There are a few things you can try to stop this unwanted behavior such as spraying your dog with a water gun or saying, “No” whenever he barks and tries to bite the vacuum but this often spirals into a never-ending battle and is negative in how it modifies or doesn’t modify behavior.

Positive reinforcement works well with any dog and training sessions can be fun and enjoyable for you and your dog.

1: Put your dog in another room or in its crate. That usually stops the barking and random running attacks but some dogs aren’t that easily deterred and will bark and try to get out of the room.

2: Try cleaning when the dog is in the yard or out on a walk but there may be times when your dog isn’t able to be out of the house and you need to clean up.

3: Teach your dog to have a “go to” place such as a doggy bed and reward the behavior. Let your dog know that when he’s at his “go to” place he can relax, watch, but can’t leave and can’t bark or protest.

The “go to” place may be the best method for curbing your dog’s unwanted behavior in many situations such as when preparing food, having guests over, or when you need your dog to be calm and quiet. The idea is to expose your dog to various sounds and things that may make them excited but when sitting on his “go to” place he must relax and not react.

Once you’ve conditioned and rewarded your dog for going to the “go to” place, you’re ready to teach your dog how to relax when you’re vacuuming. The following steps are small doses of exposure that will desensitize and train your dog to understand that the vacuum is not a monster, the sound is not something to be afraid of, and attacking it is not necessary.

Bring the vacuum into the room where your dog has his “go to” place and plug it in. Do not turn it on. Tell your dog to “go to” his place. If he goes to his place and looks at the vacuum and does not bark, give him a treat. You may have to do this a few times over the course of several days if your dog is a real fighter and has a huge vendetta against the vacuum.

Once you’ve passed this step, reach for the handle and if your dog is quiet, toss a treat and praise him. Do this three or four times in one session to reinforce the behavior. Next, try pushing the vacuum a few inches without it being on. If your dog watches and is quiet and on his “go to” place, reward him. Repeat this a few times as well. If things are going great, try moving the vacuum a few feet and pretend you really are vacuuming. If he’s still sitting pretty and hasn’t tried to kill your vacuum, that elicits a treat.

This part of the exercise may take a few days of training to get down since your dog’s old reactions may kick in or he may be unsure and conflicted between attacking and sitting nicely on his spot. Don’t punish him if he makes a mistake. Just start the exercise over and always end it on a fun note.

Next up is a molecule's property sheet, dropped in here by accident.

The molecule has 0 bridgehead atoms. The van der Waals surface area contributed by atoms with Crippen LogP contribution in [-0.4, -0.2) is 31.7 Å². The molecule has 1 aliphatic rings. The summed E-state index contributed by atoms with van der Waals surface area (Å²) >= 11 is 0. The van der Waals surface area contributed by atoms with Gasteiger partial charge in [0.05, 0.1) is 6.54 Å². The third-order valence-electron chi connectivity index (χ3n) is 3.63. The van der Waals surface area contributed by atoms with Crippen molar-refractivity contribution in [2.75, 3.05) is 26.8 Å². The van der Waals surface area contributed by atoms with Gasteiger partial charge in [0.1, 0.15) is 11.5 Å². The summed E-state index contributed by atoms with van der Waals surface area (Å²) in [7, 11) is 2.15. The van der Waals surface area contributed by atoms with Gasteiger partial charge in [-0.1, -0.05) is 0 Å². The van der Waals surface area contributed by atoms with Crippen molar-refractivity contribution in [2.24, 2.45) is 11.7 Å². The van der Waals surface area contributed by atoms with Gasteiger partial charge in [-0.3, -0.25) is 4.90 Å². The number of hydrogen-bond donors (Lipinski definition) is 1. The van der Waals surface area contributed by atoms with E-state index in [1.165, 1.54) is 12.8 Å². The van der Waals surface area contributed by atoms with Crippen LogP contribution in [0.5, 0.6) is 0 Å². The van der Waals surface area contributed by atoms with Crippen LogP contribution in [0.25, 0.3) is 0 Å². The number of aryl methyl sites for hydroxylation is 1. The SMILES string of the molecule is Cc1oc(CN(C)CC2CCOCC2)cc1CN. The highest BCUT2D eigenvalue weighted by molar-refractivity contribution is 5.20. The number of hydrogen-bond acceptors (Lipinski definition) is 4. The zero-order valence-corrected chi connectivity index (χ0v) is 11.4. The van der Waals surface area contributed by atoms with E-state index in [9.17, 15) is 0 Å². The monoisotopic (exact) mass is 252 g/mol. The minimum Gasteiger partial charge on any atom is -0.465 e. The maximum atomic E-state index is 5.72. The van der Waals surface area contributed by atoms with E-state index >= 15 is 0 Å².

Next try turning the vacuum on. This part can take a while. Repeat this exercise a few times and reward him every time he does not bark, attack, or get off his “go to” place. Gradually increase the time the vacuum is on and the amount of floor you cover. After a while your dog won’t be trying to save you from the horrible vacuum.

If this sounds terribly daunting and something that may not ever work, think about the other situations that you want your dog to listen and be calm such as holidays when people are over or when the doorbell rings. Having the “go to” place isn’t just handy for vacuum aggression but in any situation where your dog’s excitement level becomes too high and creates some form of craziness.

Coprophagia: The act of eating poo… EW!

I’ve worked with dogs who have a bad habit of eating feces. I’ve also known dogs who “clean” their own back yard. I don’t enjoy getting “kisses” from these dogs at all. I’m sure there are a bunch of us who have met or have dogs that do this and wonder why they think it’s something to eat and how to curb the behavior.

Why Do Dogs Eat Feces?
There are several proposed reasons why a dog may engage in this unhealthy habit:

1: Some dogs may think it just tastes good.

2: Some dogs who have been inappropriately punished for defecating in the house or other places may eat it to eliminate evidence and avoid punishment.

3: Parasites or starvation

4: Shelter dogs may eat their own feces in response to stress and anxiety.

5: Dogs may eat other animals’ feces if they can sense that it may be rich in vitamins, such as eating an herbivore’s fecal matter which could contain vitamin B. Or they may eat their own if they feel they need to replenish their system with nutrients, minerals, and vitamins.

6: Medical condition such as a disorder of the pancreas, intestinal system, or malnutrition.

7: Mothers may eat the feces of their puppies as a natural response to hide the scent of the litter from potential predators.

What Can You Do?